On this day in 1784 Samuel Johnson died, at the age of seventy-five. The details of Johnson's last years have been told According to Queeney (Beryl Bainbridge, 2001) or Mrs. Thrale or Fanny Burney or Boswell or later biographer-critics, but his large personality seems to escape, or confound, any one perspective. According to Harold Bloom (The Western Canon, 1994), Johnson may be beyond reach in all ways: "There is no bad faith in or about Dr. Johnson, who was as good as he was great, yet also refreshingly, wildly strange to the highest degree."
That Johnson was strange to himself and others may be the determining factor of his life. His wife died early -- she was alcoholic and disinterested years before -- and Johnson's famous literary clubs and tours and relationships reflect his need to find outlets for his restless mind and long nights. Society was lined up to host, or listen to, or just look at him, though both sides were ambivalent. So many got a return look, says Mrs. Thrale, from eyes "of a light blue Colour ... so wild and at Times so fierce," that "Fear I believe was the first Emotion in the hearts of all his beholders." Johnson found folly wherever he went, and even Mrs. Thrale could jump at his manner of disclosing it. When she had once lamented her cousin's death in America, he chided, "Prithee, my dear, ... have done with canting: how would the world be the worse for it, I may ask, if all your relations were at once spitted like larks, and roasted for Presto's supper?"
Mr. Thrale, Johnson's friend and benefactor, was a wealthy brewer. He provided Johnson with not merely a permanent room at his country estate -- Johnson had his own house in London, however full of oddballs and charity cases -- but with ballast for his eccentricities. This meant clean clothes and a "company wig," the latter handed to Johnson before dining and taken away after, lest he forget he had it on, and singe yet another with his late night reading candle. It also meant Mrs. Thrale, who would serve four-a.m. tea to soothe his insomnia and, unlike her husband, was vivacious enough to offer companionship. (Many found Mr. Thrale dull, though Johnson defended him: "His conversation does not show the minute hand, but he strikes the hour very correctly.") Johnson's mind was susceptible to "disordered" bouts, and he would sometimes attempt to calm himself through mathematics -- Mrs. Thrale says that she once found him in his room making calculations to discover if the national debt "would, if converted into silver, serve to make a meridian of that metal, I forget how broad, for the globe of the whole earth." She also says that she was given the knowledge and care-taking of Johnson's secret back-up plan for a mental breakdown, should tea and mathematics fail: "the Fetters & Padlocks will tell Posterity the Truth," one journal entry reads.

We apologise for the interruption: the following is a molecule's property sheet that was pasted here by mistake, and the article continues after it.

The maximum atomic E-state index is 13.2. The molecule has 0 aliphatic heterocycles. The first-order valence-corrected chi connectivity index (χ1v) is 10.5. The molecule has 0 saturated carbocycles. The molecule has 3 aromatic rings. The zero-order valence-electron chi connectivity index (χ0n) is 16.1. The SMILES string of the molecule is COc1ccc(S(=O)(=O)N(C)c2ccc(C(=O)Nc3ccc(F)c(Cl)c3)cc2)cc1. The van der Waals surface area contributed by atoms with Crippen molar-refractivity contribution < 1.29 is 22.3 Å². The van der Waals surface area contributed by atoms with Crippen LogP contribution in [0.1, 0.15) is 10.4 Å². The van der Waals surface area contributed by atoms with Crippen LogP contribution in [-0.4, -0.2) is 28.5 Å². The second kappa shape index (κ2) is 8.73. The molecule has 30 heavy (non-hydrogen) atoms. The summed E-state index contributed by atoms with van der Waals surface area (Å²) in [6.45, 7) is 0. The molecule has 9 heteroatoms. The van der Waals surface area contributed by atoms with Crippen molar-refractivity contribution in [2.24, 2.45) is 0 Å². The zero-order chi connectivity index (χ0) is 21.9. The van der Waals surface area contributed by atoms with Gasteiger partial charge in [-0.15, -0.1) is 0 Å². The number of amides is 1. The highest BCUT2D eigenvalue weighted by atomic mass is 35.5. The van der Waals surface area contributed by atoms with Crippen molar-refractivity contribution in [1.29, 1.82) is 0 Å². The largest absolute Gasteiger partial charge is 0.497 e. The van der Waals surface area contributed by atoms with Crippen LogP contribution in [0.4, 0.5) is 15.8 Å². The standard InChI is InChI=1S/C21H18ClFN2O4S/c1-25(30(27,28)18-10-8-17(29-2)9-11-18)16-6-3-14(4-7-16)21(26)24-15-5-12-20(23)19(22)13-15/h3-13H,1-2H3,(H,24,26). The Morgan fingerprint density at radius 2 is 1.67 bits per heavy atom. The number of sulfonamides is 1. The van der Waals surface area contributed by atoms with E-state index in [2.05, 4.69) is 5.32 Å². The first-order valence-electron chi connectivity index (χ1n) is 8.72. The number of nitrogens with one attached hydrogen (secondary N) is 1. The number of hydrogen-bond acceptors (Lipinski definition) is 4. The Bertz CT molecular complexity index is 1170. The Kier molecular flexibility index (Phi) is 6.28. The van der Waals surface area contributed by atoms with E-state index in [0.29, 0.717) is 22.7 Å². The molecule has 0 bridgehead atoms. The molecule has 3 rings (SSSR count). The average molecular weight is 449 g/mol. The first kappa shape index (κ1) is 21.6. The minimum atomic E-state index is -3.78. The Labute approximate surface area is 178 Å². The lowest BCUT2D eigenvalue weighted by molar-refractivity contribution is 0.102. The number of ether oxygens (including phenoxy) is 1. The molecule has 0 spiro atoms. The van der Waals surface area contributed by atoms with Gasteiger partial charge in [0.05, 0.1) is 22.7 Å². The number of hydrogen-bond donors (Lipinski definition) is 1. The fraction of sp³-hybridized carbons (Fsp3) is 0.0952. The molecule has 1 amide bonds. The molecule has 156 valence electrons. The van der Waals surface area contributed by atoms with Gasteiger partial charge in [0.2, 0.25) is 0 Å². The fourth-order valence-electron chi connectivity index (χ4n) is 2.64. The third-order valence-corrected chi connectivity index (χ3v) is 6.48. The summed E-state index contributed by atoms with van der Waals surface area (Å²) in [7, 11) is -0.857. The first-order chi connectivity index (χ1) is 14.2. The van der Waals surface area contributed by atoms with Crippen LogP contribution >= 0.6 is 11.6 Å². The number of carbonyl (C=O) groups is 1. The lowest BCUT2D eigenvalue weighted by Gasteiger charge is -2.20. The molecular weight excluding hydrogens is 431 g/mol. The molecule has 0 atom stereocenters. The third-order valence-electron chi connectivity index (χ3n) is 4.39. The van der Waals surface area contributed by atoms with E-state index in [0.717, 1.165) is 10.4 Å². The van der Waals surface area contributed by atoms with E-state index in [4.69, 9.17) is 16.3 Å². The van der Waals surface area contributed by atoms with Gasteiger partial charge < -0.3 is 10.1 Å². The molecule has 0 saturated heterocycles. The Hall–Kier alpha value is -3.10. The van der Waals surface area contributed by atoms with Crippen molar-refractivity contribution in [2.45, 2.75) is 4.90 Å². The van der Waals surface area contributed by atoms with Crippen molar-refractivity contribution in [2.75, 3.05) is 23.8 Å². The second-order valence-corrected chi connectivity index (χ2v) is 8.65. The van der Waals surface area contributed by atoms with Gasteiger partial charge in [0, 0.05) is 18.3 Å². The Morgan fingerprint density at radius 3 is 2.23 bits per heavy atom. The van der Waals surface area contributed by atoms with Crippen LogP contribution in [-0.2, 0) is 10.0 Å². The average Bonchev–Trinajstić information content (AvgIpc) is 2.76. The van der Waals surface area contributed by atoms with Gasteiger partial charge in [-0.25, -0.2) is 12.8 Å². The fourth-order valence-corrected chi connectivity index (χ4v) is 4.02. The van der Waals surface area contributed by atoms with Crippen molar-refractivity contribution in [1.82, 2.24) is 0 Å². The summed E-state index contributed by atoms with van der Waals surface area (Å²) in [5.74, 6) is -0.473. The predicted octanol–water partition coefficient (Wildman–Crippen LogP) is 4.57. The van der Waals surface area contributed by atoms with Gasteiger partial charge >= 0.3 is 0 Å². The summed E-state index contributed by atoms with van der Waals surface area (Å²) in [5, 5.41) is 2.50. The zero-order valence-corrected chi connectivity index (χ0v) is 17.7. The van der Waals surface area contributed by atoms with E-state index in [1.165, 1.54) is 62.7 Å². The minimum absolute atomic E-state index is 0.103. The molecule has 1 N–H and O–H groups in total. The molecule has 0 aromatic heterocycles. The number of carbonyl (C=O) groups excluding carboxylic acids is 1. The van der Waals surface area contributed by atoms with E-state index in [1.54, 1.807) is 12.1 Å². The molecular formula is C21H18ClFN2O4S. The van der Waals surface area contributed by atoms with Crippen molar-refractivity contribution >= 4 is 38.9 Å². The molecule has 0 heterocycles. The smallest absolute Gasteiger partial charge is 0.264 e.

The darker, sexual reading of their relationship is unlikely, but when Mr. Thrale died even Boswell, showing more of his own personality than Johnson's, enjoyed speculating. These are the opening stanzas of his "Ode by Dr. Samuel Johnson to Mrs Thrale Upon Their Supposed Approaching Nuptials":
If e'er my fingers touched the lyre
In satire fierce or pleasure gay,
Shall not my Thralia's smiles inspire?
Shall Sam refuse the sportive lay?
My dearest darling, view your slave,
Behold him as your very Scrub,
Ready to write as author grave,
Or govern well the brewing tub....
Mrs. Thrale was in her early forties at this point, Johnson his early seventies. When she took up with daughter Queeney's Italian music tutor, and withdrew her company and her house, Johnson's despair was heartfelt -- "Do not neglect me, nor relinquish me. Nobody will love you better or honour you more...." -- and unrelieved. Then his last old friends died, and his health problems mounted, and no resolve "to pass eight hours every day in some serious employment" seemed enough. He even went to a fancy ball: "It cannot be worse than being alone."
But his standards had always been high. "Be well when you are not ill," he told Boswell, "and pleased when you are not angry." He also told Boswell, "The act of dying is not of importance.... A man knows it must be so, and submits. It will do him no good to whine.'" So he struggled on, reading the bible, translating Horace, refusing the prescribed opium, lancing his legs with scissors to relieve his dropsy, calling out "I will be conquered, I will not capitulate," until he called out "Iam moriturus." If these are indeed the traditional last words of the Roman gladiators, the speaking of them might confirm Boswell's description of life as Johnson fought it:
His mind resembled the vast amphitheatre, the Coliseum at Rome. In the centre stood his judgment, which, like a mighty gladiator, combated those apprehensions that, like wild beasts of the Arena were all around in cells ready to be let out upon him. After a conflict, he drove them back into their dens, but not killing them, they were still assailing him.